S’Moe from grant partner Good Cycles, a Melbourne-based bike and maintenance social enterprise creating jobs for young people at risk of disengagement.
Westpac Foundation has awarded a total $400,000 to three social enterprises estimated to create 189 new jobs over the next 12 months for people facing barriers to work.
Funding will be awarded through the Foundation’s Social Enterprise Grants Program:
- Good Cycles will receive $300,000 over three years
- Fruit2Work and Free to Feed will each receive $50,000
Westpac Foundation CEO Amy Lyden said the funding will help support these organisations to reach their next stage of growth.
“COVID-19 has impacted these social enterprises in a range of ways over the last few years, but they’ve all been able to develop clear strategies to reset and scale.
“They’re now in a position to scale their operations, become investment ready, and increase their revenue from trade.”
Grant recipient Good Cycles is a Melbourne-based social enterprise that operates a number of businesses including retail bike stores and servicing, car cleaning, micro mobility (bike sharing) and asset management, all to create sustainable employment for young people who are at risk and struggling to find work.
The three-year funding will help Good Cycles prepare for investment to access finance for their future growth plans.
“Since our first Westpac Foundation grant in 2018, Good Cycles has experienced huge growth, expanding our business and more than tripling our size,” said Good Cycles CEO Jaison Hoernel.
“The next stage of our growth will see us working closer with the communities we aim to support. Our aim is full financial independent of philanthropic funding by FY25 and this grant will support our capacity to achieve that growth.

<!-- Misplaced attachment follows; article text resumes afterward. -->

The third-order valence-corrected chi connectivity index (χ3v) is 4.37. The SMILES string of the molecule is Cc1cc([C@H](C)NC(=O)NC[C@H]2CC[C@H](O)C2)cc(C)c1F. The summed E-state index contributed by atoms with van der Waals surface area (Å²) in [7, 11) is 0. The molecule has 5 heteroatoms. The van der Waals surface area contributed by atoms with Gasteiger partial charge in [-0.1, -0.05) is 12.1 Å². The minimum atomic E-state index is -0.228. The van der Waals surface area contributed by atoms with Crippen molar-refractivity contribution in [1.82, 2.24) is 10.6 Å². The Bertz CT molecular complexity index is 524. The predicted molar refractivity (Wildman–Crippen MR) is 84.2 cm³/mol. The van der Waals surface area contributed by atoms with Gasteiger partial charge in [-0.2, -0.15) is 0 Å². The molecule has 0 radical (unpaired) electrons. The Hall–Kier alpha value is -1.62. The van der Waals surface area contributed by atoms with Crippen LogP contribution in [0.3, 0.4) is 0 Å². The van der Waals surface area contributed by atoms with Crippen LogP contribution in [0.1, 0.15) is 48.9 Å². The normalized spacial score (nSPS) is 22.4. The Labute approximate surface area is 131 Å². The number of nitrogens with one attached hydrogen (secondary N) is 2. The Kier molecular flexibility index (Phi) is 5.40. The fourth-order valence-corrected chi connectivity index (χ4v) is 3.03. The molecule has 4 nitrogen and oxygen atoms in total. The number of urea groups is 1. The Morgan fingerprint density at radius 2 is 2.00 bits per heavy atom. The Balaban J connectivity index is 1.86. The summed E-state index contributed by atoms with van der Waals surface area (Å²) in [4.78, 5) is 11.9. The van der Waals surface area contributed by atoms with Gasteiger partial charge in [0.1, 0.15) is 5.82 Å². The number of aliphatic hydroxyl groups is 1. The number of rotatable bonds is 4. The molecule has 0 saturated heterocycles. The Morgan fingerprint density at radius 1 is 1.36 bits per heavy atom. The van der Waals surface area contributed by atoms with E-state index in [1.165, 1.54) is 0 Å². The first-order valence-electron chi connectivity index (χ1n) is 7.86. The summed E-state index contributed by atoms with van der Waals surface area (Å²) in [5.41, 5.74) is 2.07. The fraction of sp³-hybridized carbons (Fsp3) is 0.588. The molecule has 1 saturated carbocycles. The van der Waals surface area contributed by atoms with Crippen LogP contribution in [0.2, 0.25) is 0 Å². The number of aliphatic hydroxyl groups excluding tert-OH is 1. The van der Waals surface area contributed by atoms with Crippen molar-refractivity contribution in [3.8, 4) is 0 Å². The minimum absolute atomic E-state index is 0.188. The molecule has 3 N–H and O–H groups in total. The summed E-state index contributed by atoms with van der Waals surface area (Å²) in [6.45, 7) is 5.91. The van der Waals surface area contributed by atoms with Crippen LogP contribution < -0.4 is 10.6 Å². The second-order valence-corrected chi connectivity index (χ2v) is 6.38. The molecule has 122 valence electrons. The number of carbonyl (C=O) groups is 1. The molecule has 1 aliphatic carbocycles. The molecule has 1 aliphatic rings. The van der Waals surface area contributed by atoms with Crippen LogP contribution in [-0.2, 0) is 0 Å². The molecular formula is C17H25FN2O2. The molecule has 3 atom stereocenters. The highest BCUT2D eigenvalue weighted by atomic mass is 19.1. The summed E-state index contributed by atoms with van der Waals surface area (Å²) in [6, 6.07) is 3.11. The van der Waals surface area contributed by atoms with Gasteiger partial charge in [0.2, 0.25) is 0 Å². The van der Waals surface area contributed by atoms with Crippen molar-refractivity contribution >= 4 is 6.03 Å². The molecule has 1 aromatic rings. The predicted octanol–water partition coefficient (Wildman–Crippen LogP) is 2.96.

“Ultimately this means we’ll be able to provide even more employment opportunities to young people like 20-year old Josh, who joined Good Cycles after a long period of unemployment, mental health challenges and contact with the justice system. Josh has now been working with Good Cycles for a year and with the benefits of stable employment he has built his job readiness skills and achieved some important life goals. Josh is just one of the hundreds of young people we are able to support by helping them gain the skills and confidence needed to enter the mainstream job market.”
Lyden said Westpac Foundation’s funding is amplified through a collaborative funding approach with other philanthropic organisations.
“We’ve partnered with seven like-minded funders who, like us, believe we can help create long-term sustainable change through job creation.
“Together they will provide Good Cycles an additional $4 million over three years.”
Hoernel said the collaborative funding model has been a game-changer for Good Cycles.
“Sourcing funding, maintaining funder relationships and meeting multiple reporting requirements can be incredibly labour intensive for not-for-profit organisations.
“Bringing those funders together and aligning to a shared vision has streamlined this process for us, not only creating more time to focus on delivery, but to innovate and share best practice together.”
In addition to funding, all grant recipients will have access to non-financial support including skilled volunteering from across Westpac Group and tailored capability programs.